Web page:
Effects of continuous and repeated dehydration on carbon fixation by bryophytes from the maritime Antarctic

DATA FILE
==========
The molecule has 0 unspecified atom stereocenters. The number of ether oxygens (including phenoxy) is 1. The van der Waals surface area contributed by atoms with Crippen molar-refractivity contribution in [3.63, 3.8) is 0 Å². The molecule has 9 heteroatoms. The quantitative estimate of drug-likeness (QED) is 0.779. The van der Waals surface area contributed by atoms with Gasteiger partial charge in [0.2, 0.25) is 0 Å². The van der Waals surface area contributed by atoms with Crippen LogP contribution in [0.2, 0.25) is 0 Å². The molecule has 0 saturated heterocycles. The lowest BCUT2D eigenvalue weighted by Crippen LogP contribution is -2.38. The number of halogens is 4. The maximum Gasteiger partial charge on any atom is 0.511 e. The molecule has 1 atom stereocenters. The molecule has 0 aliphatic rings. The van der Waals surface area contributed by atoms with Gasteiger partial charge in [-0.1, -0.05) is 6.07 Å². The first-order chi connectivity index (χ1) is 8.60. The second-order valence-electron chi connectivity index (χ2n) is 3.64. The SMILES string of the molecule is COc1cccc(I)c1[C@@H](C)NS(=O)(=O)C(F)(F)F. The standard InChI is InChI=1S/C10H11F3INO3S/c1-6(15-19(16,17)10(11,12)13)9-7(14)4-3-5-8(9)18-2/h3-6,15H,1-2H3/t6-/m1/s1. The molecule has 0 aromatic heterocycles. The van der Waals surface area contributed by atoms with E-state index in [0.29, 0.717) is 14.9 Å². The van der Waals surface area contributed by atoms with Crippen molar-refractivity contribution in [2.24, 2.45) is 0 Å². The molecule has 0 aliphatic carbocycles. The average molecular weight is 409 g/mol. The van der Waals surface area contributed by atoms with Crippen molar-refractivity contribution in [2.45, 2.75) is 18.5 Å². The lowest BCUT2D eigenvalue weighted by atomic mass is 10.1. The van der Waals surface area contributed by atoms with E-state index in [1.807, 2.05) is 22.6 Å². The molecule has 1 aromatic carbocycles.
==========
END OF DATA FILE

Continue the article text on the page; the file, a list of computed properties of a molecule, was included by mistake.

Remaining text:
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The effects of dehydration and rehydration on carbon exchange in 14 bryophytes from the maritime Antarctic were investigated using an infra-red gas analysis system. Continuous long-term (1–12 months) and repeated (1–6 one-month cycles) desiccation responses were investigated under controlled conditions. Loss of photosynthetic rate increased with length of dehydration period in all species, although some desiccation tolerance was observed even in those bryophytes from the most hydric habitats. Percentage retention of photosynthetic rate increased from hydric to xeric species, but this pattern was not repeated in terms of absolute rates of carbon fixation due to the high initial rates in the hydric species. Repeated cycles caused a greater loss of photosynthetic rate than continuous dehydration in hydric species, but the opposite situation occurred in mesic and xeric mosses. The latter groups were possibly better able to utilise the short periods of rehydration during cycles. In most bryophytes an increase in the percentage loss of photosynthetic rate following dehydration-rehydration occurred from spring to summer to autumn samples. This pattern was clearest in the hydric species and reduced in the xeric species. These variations were largely due to changes in the initial rates of photosynthesis during the growing season. It is suggested that this increased photosynthetic capacity is stress-sensitive, and is lost during either desiccation or winter freezing; the base photosynthetic capacity, being stress-tolerant, survives either of these events. The results obtained support the hypothesis that water availability is of importance in determining the distribution of bryophytes in the Antarctic. However, only the broad scale of variation in plant communities could be explained by these observations; other factors must be important in determining the finer scale of species distribution and community composition. The results are applicable to attempts to model the productivity of Antarctic bryophytes from known or predicted environmental data.